The Tomb
by H.P. Lovecraft

      In relating the circumstances
which have led to my confinement within this
refuge for the demented, I am aware that my present position will create a
natural doubt of the authenticity of my narrative. It is an unfortunate fact
that the bulk of humanity is too limited in its mental vision to weigh with
patience and intelligence those isolated phenomena, seen and felt only by a
psychologically sensitive few, which lie outside its common experience. Men of
broader intellect know that there is no sharp distinction betwixt the real and
the unreal; that all things appear as they do only by virtue of the delicate
individual physical and mental media through which we are made conscious of
them; but the prosaic materialism of the majority condemns as madness the
flashes of supersight which penetrate the common veil of obvious empiricism.
      My name is Jervas Dudley, and from earliest childhood I have been a dreamer
and a visionary. Wealthy beyond the necessity of a commercial life, and
temperamentally unfitted for the formal studies and social recreation of my
acquaintances, I have dwelt ever in realms apart from the visible world;
spending my youth and adolescence in ancient and little known books, and in
roaming the fields and groves of the region near my ancestral home. I do not
think that what I read in these books or saw in these fields and groves was
exactly what other boys read and saw there; but of this I must say little, since
detailed speech would but confirm those cruel slanders upon my intellect which I
sometimes overhear from the whispers of the stealthy attendants around me. It is
sufficient for me to relate events without analyzing causes.
      I have said that I dwelt apart from the visible world, but I have not said
that I dwelt alone. This no human creature may do; for lacking the fellowship of
the living, he inevitably draws upon the companionship of things that are not,
or are no longer, living. Close by my home there lies a singular wooded hollow,
in whose twilight deeps I spent most of my time; reading, thinking, and
dreaming. Down its moss-covered slopes my first steps of infancy were taken, and
around its grotesquely gnarled oak trees my first fancies of boyhood were woven.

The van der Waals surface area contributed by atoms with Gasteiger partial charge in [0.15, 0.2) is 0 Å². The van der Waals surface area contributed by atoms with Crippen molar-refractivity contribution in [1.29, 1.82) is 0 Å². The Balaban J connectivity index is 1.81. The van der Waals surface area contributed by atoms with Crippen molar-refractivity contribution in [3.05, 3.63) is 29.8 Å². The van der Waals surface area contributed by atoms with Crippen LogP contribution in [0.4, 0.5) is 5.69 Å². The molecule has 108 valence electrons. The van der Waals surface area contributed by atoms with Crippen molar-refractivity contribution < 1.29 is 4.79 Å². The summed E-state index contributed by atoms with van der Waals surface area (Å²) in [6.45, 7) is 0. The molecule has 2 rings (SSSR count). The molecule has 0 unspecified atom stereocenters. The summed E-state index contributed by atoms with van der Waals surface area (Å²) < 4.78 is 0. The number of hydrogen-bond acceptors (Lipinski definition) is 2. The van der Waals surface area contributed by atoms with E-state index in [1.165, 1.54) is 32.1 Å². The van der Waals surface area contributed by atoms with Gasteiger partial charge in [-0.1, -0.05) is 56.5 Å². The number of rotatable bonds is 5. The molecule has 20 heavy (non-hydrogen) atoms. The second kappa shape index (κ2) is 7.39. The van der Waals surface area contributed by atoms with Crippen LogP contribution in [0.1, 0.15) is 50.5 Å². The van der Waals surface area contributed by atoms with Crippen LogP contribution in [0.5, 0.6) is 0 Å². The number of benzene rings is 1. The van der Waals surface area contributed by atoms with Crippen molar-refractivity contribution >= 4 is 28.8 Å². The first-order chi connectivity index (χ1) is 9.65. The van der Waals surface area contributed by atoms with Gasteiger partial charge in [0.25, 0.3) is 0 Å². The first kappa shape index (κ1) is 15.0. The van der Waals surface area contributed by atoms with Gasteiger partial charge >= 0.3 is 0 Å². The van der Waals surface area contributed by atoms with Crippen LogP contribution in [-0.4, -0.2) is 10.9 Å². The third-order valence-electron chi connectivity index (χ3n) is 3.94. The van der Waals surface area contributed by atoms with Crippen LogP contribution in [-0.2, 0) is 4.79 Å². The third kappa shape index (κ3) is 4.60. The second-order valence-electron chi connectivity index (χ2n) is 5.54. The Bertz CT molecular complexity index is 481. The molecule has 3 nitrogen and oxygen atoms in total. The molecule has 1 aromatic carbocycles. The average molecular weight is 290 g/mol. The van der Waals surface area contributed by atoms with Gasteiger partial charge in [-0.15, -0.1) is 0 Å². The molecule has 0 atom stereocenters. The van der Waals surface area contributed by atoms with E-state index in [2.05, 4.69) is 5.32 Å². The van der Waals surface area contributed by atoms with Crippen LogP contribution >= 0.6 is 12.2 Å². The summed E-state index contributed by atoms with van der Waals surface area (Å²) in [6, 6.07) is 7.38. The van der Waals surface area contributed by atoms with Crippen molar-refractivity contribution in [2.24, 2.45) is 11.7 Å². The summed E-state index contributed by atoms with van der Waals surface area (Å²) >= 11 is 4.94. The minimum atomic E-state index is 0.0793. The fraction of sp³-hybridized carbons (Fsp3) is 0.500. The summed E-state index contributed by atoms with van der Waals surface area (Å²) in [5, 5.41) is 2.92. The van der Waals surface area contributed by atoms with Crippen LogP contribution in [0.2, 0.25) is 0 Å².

Well did I come to know the presiding dryads of those trees, and often have I
watched their wild dances in the struggling beams of a waning moon but of these
things I must not now speak. I will tell only of the lone tomb in the darkest of
the hillside thickets; the deserted tomb of the Hydes, an old and exalted family
whose last direct descendant had been laid within its black recesses many
decades before my birth.
      The vault to which I refer is of ancient granite, weathered and discolored
by the mists and dampness of generations. Excavated back into the hillside, the
structure is visible only at the entrance. The door, a ponderous and forbidding
slab of stone, hangs upon rusted iron hinges, and is fastened ajar in a queerly
sinister way by means of heavy iron chains and padlocks, according to a gruesome
fashion of half a century ago. The abode of the race whose scions are here
inurned had once crowned the declivity which holds the tomb, but had long since
fallen victim to the flames which sprang up from a stroke of lightning. Of the
midnight storm which destroyed this gloomy mansion, the older inhabitants of the
region sometimes speak in hushed and uneasy voices; alluding to what they call
`divine wrath' in a manner that in later years vaguely increased the always
strong fascination which I had felt for the forest-darkened sepulcher. One man
only had perished in the fire. When the last of the Hydes was buried in this
place of shade and stillness, the sad urnful of ashes had come from a distant
land, to which the family had repaired when the mansion burned down. No one
remains to lay flowers before the granite portal, and few care to brave the
depressing shadows which seem to linger strangely about the water-worn stones.
      I shall never forget the afternoon when first I stumbled upon the
half-hidden house of death. It was in midsummer, when the alchemy of nature
transmutes the sylvan landscape to one vivid and almost homogeneous mass of
green; when the senses are well-nigh intoxicated with the surging seas of moist
verdure and the subtly indefinable odors of the soil and the vegetation. In such
surroundings the mind loses its perspective; time and space become trivial and
unreal, and echoes of a forgotten prehistoric past beat insistently upon the
enthralled consciousness.
      All day I had been wandering through the mystic groves of the hollow;
thinking thoughts I need not discuss, and conversing with things I need not